On The Reel: Can’t Get Enough Kurt Russell
Mr. Nobody’s career goes far beyond ‘Fast and Furious’
The era of “peak TV” also means an abundance of entertainment, and some of it right at our fingertips. You don’t have time to go through it all with your job, kids, video games, and maybe even your gambling addiction. If only there was some cocky little sh*t willing to comb through it all…well you’re in luck because here I am. Every week, On The Reel will give you something to watch in theaters, a couple shows or movies to stream, and maybe even a hidden gem or two.
I’m cheating this week. No, not on anyone or anything in particular, but taking a bit of a shortcut with the column. There’s nothing being released this week the size of The Fate of the Furious and on the real — *rimshot* — this is the calm before the storm known as May when the summer movie season really kicks off with Guardians of the Galaxy Vol. 2, which will be such a fun thing to talk about as the first is one of my favorite comic book flicks of all time and just thinking about it puts a smile on my face.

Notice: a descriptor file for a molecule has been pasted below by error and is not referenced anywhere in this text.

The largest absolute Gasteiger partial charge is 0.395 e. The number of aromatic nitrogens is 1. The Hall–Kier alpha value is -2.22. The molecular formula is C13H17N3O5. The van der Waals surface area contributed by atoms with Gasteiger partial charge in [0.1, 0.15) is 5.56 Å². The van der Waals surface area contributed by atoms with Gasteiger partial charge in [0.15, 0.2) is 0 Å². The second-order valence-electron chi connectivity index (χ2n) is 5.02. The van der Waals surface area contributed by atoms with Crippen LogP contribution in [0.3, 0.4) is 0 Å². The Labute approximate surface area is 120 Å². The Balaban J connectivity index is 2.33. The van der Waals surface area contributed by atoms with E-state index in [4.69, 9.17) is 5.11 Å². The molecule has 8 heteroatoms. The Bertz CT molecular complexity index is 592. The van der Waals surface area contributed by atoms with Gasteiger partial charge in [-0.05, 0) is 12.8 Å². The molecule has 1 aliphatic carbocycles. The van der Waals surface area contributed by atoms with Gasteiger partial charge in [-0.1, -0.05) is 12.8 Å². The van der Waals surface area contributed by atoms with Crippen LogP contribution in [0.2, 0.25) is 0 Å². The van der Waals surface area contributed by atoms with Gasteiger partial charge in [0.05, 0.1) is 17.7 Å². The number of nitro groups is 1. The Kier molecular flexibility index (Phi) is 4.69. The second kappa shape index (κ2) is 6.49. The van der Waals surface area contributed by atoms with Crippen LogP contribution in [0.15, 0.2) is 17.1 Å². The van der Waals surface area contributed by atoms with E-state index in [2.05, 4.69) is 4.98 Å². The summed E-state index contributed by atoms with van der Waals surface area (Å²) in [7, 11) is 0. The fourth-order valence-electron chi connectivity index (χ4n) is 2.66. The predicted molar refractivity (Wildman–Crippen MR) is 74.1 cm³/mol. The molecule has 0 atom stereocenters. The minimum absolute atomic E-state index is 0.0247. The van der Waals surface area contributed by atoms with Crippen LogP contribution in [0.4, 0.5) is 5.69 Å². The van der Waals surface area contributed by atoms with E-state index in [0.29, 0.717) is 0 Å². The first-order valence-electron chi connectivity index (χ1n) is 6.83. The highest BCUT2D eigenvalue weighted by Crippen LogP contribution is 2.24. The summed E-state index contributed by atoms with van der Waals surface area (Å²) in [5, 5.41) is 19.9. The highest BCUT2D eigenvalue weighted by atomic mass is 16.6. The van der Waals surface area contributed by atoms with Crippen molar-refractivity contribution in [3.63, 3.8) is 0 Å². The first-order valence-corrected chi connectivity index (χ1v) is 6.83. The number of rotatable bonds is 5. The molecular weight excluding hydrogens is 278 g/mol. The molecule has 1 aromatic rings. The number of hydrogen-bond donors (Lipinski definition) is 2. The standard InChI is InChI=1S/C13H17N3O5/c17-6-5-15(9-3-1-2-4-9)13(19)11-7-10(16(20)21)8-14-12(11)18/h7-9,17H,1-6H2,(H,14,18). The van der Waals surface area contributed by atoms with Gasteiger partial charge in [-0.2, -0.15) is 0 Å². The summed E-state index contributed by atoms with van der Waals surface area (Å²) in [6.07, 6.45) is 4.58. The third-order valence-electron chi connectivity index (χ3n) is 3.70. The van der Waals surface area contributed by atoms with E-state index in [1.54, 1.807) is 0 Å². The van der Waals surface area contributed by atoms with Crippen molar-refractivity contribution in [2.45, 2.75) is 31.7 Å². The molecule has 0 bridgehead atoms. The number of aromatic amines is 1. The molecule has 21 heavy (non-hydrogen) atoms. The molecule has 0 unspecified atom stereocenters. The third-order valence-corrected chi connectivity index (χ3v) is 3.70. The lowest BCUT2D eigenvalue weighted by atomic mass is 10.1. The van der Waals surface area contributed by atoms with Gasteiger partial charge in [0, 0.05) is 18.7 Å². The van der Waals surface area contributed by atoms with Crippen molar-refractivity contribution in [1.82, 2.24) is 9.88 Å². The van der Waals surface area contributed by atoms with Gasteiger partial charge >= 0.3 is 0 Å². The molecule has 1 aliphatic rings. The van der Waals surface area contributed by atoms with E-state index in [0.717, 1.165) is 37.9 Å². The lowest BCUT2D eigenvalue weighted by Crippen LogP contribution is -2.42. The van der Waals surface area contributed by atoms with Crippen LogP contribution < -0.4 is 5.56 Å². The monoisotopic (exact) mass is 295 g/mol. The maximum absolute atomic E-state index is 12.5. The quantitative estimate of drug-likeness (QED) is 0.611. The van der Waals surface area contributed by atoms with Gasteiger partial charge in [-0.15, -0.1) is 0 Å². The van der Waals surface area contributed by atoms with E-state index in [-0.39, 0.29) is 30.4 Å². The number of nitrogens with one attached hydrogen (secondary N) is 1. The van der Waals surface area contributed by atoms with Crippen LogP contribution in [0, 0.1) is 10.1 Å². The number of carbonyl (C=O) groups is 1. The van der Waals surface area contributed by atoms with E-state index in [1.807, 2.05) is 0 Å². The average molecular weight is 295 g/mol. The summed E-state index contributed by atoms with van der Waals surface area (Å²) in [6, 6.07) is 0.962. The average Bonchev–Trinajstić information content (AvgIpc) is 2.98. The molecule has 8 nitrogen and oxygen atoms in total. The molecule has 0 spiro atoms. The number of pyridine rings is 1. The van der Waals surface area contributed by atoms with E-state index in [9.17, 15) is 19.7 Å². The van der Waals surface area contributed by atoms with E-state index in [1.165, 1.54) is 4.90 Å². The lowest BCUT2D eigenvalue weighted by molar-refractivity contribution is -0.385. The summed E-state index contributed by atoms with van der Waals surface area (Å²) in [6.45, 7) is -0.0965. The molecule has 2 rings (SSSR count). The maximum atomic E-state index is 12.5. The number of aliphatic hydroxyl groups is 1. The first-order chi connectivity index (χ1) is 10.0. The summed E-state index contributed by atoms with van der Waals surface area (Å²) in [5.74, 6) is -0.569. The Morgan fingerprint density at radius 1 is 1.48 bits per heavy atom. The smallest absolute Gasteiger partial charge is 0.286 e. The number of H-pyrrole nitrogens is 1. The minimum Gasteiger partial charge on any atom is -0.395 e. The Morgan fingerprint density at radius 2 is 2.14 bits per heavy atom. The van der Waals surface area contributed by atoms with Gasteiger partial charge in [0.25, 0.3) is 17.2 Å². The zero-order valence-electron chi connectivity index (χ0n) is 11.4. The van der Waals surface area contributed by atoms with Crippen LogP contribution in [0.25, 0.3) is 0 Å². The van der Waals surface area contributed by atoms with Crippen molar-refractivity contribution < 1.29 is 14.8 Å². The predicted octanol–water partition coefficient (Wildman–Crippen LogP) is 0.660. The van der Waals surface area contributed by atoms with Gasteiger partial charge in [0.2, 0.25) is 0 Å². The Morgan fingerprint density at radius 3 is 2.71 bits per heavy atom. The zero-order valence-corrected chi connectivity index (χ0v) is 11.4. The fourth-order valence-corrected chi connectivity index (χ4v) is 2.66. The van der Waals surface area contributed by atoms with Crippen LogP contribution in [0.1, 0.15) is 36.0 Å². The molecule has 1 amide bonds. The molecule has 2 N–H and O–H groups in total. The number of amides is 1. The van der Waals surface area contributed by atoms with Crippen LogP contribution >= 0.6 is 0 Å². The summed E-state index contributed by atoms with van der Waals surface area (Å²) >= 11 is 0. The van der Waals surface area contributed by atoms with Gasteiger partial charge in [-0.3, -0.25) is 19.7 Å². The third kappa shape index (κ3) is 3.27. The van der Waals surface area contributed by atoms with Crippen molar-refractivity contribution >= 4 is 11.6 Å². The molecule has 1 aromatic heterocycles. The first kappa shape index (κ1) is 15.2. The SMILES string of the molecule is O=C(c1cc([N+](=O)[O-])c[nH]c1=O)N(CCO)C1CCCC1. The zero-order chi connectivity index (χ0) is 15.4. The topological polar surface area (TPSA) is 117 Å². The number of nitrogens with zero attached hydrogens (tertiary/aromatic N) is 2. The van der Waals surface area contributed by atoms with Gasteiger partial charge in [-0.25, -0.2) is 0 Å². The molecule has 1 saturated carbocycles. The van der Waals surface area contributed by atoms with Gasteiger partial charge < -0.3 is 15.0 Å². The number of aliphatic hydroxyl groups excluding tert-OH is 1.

With that in mind, I’d like to focus on the newest addition to the Furious crew, Kurt Russell. To new jacks, he’s Mr. Nobody, the shadowy government guy giving Dom and crew their missions while providing insightful commentary on the proceedings. But for film geeks and older heads, Russell is the man. Since the 1970s, this former Disney kid has done all there is to do in Hollywood while giving every kid ever forced into an audition by their tyrannical parents something to live up to.
Unfortunately, streaming, while great, still doesn’t provide each and every flick in the known universe. A lot of that has to do with generations of people doing their best Lionel Hutz impression and making sure the rights to those movies stay locked away like Suge Knight.
But fear not, true believer. There’s still great Kurt Russell out there for anyone looking and I’m going to make your search a tad easier.
“Get A New President”